Subsections
1.4.2 Surface Rate Calculation
When modeling topography evolution caused by traditional semiconductor processes with particle transport, the velocity field for
the LS equation must be found. This section discusses the particle transport to the surface and the surface reactions, which
are treated using a combination of fluxes and MC distributions.
The simulation domain is divided into the reactorscale, featurescale, and bulk regions, as
depicted in Figure 1.3. Particle transport must be treated differently when within the reactorscale or
the featurescale regions. The bulk region represents the silicon wafer.
Figure 1.3:
The simulation of particle transport, which is divided into the reactorscale and featurescale regions.

The featurescale region is separated from the reactor scale region by a flat plane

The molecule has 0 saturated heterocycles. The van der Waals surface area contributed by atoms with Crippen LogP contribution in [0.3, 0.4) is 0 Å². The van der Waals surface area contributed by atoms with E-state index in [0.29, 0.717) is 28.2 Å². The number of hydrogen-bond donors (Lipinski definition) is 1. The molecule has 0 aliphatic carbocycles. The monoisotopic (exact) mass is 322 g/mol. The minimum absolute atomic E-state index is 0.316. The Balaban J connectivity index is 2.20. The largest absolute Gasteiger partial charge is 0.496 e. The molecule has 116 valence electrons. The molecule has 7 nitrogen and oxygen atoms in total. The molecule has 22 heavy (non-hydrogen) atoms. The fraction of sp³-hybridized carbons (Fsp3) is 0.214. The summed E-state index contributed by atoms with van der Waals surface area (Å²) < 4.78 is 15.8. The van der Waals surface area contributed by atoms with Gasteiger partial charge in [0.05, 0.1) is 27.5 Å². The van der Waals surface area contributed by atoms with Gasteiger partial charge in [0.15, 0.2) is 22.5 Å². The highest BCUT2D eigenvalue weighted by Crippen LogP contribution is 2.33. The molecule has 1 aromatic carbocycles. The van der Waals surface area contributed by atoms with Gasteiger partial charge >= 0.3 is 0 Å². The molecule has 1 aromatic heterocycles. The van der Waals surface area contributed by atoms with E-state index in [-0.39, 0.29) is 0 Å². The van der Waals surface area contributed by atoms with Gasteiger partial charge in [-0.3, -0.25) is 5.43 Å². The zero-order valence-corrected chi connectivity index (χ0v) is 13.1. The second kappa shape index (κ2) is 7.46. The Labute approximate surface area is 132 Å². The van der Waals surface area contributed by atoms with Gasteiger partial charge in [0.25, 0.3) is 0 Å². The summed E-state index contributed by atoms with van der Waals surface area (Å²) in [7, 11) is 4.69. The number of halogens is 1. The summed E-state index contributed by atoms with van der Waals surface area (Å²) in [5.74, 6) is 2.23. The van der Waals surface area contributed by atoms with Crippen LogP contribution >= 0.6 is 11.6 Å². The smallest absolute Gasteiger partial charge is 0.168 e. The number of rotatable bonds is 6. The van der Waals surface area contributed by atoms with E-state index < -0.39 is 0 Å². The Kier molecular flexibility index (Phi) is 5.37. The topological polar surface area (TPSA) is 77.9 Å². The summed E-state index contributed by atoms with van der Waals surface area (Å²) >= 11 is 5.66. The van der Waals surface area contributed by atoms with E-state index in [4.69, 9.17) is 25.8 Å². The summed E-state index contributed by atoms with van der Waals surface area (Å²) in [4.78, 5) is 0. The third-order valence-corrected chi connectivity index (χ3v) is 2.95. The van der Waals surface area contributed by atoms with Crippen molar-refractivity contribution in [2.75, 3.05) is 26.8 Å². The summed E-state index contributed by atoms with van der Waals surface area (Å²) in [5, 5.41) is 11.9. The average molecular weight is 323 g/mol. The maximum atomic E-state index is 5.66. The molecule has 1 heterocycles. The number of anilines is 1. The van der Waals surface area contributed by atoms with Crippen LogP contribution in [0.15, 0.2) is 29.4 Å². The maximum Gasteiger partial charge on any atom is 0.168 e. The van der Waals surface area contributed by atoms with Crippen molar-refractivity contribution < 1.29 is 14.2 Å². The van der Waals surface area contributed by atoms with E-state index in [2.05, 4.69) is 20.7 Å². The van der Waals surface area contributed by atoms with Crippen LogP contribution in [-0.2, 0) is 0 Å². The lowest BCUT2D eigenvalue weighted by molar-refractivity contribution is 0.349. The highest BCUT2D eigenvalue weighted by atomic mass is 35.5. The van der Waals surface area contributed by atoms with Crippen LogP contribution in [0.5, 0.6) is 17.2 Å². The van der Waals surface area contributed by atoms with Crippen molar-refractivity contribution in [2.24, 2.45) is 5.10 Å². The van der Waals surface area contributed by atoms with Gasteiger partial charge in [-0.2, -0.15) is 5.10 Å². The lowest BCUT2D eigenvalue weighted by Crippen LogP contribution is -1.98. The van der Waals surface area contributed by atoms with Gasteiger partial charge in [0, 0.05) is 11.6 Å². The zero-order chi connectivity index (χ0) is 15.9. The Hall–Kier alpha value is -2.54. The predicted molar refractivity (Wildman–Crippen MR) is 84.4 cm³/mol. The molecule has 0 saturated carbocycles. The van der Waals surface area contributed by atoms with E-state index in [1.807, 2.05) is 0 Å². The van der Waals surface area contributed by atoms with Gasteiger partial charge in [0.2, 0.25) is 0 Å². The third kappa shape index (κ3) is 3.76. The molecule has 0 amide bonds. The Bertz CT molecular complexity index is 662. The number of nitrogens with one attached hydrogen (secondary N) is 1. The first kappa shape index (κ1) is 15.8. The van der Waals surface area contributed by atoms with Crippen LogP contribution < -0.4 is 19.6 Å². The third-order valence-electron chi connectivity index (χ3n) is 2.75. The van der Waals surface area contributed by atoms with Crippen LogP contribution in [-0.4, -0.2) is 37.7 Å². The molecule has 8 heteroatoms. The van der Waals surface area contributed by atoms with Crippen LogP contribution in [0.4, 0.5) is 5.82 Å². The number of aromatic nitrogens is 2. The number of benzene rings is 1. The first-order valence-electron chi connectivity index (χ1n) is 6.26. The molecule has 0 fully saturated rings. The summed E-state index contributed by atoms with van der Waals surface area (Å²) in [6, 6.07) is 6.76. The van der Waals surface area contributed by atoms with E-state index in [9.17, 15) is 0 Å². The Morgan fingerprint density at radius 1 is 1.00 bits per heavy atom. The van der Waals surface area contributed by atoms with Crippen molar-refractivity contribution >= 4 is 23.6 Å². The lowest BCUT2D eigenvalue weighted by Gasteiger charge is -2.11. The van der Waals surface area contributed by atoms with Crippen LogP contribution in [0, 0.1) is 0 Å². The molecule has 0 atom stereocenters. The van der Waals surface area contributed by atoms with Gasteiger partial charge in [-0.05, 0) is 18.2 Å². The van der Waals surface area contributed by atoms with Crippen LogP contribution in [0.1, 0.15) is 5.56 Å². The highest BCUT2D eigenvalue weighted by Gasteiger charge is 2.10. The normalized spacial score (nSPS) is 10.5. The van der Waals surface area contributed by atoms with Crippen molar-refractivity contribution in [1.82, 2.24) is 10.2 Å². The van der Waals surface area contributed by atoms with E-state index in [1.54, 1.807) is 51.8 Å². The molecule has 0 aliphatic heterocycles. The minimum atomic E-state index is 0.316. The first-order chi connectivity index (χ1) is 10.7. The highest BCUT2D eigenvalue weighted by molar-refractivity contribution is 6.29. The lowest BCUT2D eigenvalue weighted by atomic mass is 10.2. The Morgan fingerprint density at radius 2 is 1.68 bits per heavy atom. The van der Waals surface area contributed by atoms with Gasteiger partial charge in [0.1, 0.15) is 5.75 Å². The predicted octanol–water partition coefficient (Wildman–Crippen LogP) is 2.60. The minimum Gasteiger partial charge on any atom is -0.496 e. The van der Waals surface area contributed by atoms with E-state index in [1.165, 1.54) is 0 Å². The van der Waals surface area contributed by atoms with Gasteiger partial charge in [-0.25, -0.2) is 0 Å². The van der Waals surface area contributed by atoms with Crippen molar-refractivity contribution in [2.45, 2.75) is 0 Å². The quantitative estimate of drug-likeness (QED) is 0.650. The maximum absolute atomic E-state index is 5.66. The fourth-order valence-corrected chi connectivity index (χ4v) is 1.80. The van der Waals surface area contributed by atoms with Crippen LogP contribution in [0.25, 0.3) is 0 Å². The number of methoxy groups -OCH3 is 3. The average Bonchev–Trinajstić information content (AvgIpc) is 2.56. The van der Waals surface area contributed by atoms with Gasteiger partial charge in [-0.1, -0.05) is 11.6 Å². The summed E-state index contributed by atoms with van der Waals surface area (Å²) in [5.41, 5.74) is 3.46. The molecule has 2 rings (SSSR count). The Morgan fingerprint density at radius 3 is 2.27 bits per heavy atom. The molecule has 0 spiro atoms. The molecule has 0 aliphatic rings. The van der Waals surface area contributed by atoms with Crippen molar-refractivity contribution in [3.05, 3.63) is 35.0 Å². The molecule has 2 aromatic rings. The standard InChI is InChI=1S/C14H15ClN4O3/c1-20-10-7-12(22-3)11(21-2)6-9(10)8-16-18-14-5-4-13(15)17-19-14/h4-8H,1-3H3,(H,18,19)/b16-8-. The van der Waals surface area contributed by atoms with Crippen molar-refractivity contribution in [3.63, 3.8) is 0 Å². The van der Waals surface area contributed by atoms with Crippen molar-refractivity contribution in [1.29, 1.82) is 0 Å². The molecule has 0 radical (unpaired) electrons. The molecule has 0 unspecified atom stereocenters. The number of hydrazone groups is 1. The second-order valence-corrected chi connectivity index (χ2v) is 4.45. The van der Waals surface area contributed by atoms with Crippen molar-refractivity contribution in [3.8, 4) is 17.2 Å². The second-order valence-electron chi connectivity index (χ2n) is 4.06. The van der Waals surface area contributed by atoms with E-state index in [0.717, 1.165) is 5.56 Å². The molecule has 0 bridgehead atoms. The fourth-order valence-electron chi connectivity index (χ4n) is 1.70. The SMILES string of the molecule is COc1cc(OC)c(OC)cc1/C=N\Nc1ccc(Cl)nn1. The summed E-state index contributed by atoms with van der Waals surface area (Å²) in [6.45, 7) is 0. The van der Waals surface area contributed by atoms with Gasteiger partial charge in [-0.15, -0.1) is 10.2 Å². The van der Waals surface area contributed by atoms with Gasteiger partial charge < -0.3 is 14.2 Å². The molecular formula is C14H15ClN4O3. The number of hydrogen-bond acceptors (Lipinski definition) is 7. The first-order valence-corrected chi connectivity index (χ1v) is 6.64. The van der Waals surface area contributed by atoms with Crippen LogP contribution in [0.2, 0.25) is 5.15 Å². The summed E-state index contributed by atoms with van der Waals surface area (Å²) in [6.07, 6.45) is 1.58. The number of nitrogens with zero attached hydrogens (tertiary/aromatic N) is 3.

depicted in Figure 1.3.
The particle transport is generally characterized by the mean free path
, which for an ideal gas is given by

(8) 
where is the Boltzmann constant, is the gas temperature, is the ambient pressure, and is the collision
diameter of a gas molecule. In the reactorscale region, the mean free path is much smaller than the physical scale,
so the velocities of a neutral species can be assumed to follow the MaxwellBoltzmann distribution, leading to a
cosine dependence of the flux distribution at
,

(9) 
where is the angle between the incident direction and the surface normal at the impact location.
is the flux of neutral particles on
.
When ions are also used in transport, and not only neutral particles, their transport towards the wafer surface is modeled
by a plasma sheath potential. A narrower angle distribution is noted when compared to neutral particle transport, leading
to a power cosine distribution for charged particles

(10) 
For large exponents , this amounts to a normal distribution

(11) 
The arrival flux of ions can then be expressed as

(12) 
where
is the normalized energy distribution. Plasmas which are based on RF
result in a more complex energy distribution which is solved using MC techniques. Most processes generate a
relatively even flux distribution
along